Randomized Controlled Trials (RCTs) are considered the gold standard for assessment of interventions, but their subjects rarely represent the clinical population. In particular, RCTs often exclude or underrepresent elderly adults, especially those with multiple chronic conditions, and extrapolation of RCT results from younger study subjects to older patients, though common in the clinical setting, may not represent best practice. For example, O’Hare and co-investigators used a simulation model to explore the effect of some widely-prescribed medications (angiotensin-converting enzyme inhibitors and angiotensin II receptor blockers) on reducing end stage renal disease (ESRD) in an older VA population with chronic kidney disease (CKD). The medications had been shown to reduce progression of CKD to ESRD in younger adults at high-risk for ESRD. Given different baseline risk and shorter life expectancy, the simulations found the numbers needed to treat to achieve a 30% relative risk reduction of ESRD over a three year period ranged from 16 for the patients at highest risk to 2500 for those with the lowest risk. For 91% of the cohort of older adults, more than 100 persons would have to be treated in order to prevent one case of ESRD. Although this simulation includes assumptions, it makes the general point (also made in an accompanying commentary by Tinetti) that there many possible reasons why interventions may have markedly different effects in older than in younger individuals.
There is clearly a larger problem here: clinicians routinely subject older patients to an array of preventive (and other) interventions that are of small benefit to them, or even cause net harm. Screening for cancer and other conditions, the object of considerable medical and public enthusiasm in the United States, should ideally be instituted after careful appraisal of the balance of benefits and harms in a screened population. Since recommendations for these and other preventive services may not be able to draw on RCTs that include representative sample of the elderly, clinicians must recognize that the context of screening changes in several fundamental ways as patients age.
Firstly, with advancing age, a patient’s remaining life expectancy, or “horizon,” declines, and with it the potential for and magnitude of benefit from a diagnosis as a result of a screening intervention. Many of the screening interventions recommended to older adults are intended to prevent or delay the onset of nonfatal health outcomes, and older adults have fewer potential life years to gain than their younger counterparts in whom the intervention was efficacious.3 Furthermore, people’s priorities change as they age. For some of our older patients, function may be more important than a slightly lengthened horizon; quality of life, vision, hearing, vigrx plus pill, and physical ability may outweigh a small reduction in the probability of dying from a disease years in the future.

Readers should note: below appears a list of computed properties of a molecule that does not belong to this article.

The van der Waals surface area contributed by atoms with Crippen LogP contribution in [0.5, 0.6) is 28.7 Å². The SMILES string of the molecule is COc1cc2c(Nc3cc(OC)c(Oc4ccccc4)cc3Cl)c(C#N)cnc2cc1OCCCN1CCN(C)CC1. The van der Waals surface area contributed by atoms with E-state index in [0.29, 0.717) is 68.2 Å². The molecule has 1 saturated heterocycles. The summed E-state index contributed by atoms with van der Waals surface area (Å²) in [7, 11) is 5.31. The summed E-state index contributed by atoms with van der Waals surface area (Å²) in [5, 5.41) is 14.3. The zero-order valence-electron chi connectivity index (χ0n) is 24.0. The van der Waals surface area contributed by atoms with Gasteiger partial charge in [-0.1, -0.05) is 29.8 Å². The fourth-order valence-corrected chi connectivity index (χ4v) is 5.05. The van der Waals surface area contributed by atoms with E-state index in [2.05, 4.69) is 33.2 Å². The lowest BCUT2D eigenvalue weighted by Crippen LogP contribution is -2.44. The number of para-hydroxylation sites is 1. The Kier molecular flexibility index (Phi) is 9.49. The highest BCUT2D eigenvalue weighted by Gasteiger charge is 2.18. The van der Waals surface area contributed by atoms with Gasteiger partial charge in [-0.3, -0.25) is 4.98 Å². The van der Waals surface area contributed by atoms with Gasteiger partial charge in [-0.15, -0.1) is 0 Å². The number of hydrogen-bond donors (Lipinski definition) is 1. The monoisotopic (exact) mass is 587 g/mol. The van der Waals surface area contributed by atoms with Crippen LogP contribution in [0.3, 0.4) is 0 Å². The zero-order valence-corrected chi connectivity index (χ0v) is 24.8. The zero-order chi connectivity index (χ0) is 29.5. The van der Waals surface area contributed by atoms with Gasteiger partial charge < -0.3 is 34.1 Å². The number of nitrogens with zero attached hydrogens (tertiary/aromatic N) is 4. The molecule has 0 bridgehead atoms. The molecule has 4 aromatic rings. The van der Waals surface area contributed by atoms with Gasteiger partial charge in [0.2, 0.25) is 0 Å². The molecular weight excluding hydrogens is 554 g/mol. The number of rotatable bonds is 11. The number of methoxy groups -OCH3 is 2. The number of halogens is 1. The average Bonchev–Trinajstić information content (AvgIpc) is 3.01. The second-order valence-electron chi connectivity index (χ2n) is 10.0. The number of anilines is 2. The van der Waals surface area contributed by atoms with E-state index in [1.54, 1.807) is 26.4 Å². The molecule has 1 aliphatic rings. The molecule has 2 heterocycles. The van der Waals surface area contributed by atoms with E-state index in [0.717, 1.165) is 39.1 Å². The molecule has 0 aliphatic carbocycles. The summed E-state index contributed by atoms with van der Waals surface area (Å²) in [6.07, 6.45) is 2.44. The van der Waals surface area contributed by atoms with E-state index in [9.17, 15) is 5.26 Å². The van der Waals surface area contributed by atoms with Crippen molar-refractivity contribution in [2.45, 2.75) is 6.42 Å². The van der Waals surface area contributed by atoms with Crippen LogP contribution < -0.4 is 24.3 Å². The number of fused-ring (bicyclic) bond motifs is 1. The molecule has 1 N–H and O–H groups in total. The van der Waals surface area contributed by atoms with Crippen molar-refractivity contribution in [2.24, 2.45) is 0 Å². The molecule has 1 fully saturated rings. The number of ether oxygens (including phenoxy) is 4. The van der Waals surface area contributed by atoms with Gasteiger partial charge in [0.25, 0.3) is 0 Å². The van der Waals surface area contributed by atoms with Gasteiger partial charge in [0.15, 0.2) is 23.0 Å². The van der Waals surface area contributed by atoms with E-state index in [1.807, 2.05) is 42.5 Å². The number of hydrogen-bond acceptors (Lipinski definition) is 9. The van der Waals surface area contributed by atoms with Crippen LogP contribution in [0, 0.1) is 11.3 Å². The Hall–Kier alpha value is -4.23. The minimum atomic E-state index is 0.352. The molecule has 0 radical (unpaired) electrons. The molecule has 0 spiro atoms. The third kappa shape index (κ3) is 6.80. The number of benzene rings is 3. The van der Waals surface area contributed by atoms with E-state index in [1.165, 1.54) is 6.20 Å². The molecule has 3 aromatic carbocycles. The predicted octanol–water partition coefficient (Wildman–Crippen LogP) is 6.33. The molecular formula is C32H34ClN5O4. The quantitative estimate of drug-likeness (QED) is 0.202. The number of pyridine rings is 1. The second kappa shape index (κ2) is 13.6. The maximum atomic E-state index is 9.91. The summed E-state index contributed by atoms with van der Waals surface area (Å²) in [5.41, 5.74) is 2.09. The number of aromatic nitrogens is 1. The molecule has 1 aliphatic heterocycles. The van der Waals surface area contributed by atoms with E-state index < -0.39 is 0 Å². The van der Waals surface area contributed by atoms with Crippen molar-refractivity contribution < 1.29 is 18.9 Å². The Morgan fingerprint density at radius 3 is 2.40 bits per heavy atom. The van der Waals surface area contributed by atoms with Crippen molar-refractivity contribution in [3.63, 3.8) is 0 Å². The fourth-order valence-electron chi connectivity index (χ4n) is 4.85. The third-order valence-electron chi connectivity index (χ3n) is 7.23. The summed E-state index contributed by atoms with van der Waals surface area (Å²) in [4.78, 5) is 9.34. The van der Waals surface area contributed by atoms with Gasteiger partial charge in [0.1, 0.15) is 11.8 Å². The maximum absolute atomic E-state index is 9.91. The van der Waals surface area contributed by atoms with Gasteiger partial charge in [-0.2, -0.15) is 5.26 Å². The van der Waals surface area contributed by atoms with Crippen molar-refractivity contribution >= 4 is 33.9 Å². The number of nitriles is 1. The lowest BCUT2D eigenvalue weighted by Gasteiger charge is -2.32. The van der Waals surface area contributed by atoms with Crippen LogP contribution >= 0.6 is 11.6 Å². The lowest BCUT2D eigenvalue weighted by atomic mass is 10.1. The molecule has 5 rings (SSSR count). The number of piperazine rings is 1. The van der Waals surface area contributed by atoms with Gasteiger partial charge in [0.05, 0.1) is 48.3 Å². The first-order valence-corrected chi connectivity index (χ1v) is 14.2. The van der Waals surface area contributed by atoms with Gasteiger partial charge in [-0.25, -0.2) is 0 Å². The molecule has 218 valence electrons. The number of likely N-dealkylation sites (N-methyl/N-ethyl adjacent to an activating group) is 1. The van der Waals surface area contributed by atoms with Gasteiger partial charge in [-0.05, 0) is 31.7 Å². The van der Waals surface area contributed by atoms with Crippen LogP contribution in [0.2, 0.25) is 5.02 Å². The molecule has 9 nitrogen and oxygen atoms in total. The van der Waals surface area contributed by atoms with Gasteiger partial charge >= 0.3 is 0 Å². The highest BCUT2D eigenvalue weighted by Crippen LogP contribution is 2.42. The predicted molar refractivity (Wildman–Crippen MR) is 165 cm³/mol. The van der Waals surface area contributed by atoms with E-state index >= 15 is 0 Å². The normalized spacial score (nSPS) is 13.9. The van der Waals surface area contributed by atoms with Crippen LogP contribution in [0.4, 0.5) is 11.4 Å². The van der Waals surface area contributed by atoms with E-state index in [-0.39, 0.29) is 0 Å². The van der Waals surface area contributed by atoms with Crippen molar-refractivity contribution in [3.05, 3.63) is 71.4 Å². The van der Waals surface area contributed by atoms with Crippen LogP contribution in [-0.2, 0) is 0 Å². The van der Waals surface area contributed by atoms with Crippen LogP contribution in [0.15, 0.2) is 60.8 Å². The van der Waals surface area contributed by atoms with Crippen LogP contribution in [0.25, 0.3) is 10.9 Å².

In addition, the potential harms of screening increase with age. An elderly patient is more likely to sustain physical harm – such as a perforation from colonoscopy– as a result of a screening test, follow-up procedure, or treatment. The probability of overdiagnosis—the detection of a condition which would, if undetected, not result in clinically important symptoms within the patient’s lifetime—also increases as an individual ages; older adults are much more likely to die from a different condition before any benefit is obtained from screening, compared to their younger counterparts in whom these screening interventions showed efficacy in RCTs. Overdiagnosis leads to overtreatment, and also exposes the patient to a frequently overlooked harm of screening, the psychological effects of being labeled as having a disease. These effects warrant more study; measurement needs improvement, and little is known about how they vary by age or other demographic features.
For these reasons, we must proceed with caution when generalizing evidence about the benefits and harms of screening from younger to older patients. For some screening services, we should discuss with our elderly patients the potential benefits and harms, including the amount of uncertainty about these in this population. For other services, where the net benefit is clearly zero or the harms outweigh the benefit in an elderly patient, we should focus on other services with a greater probability of providing net benefit. There should be no obligation to bring up services that carry net harm (or even zero net benefit), although we should always be ready to discuss any service that the patient asks about.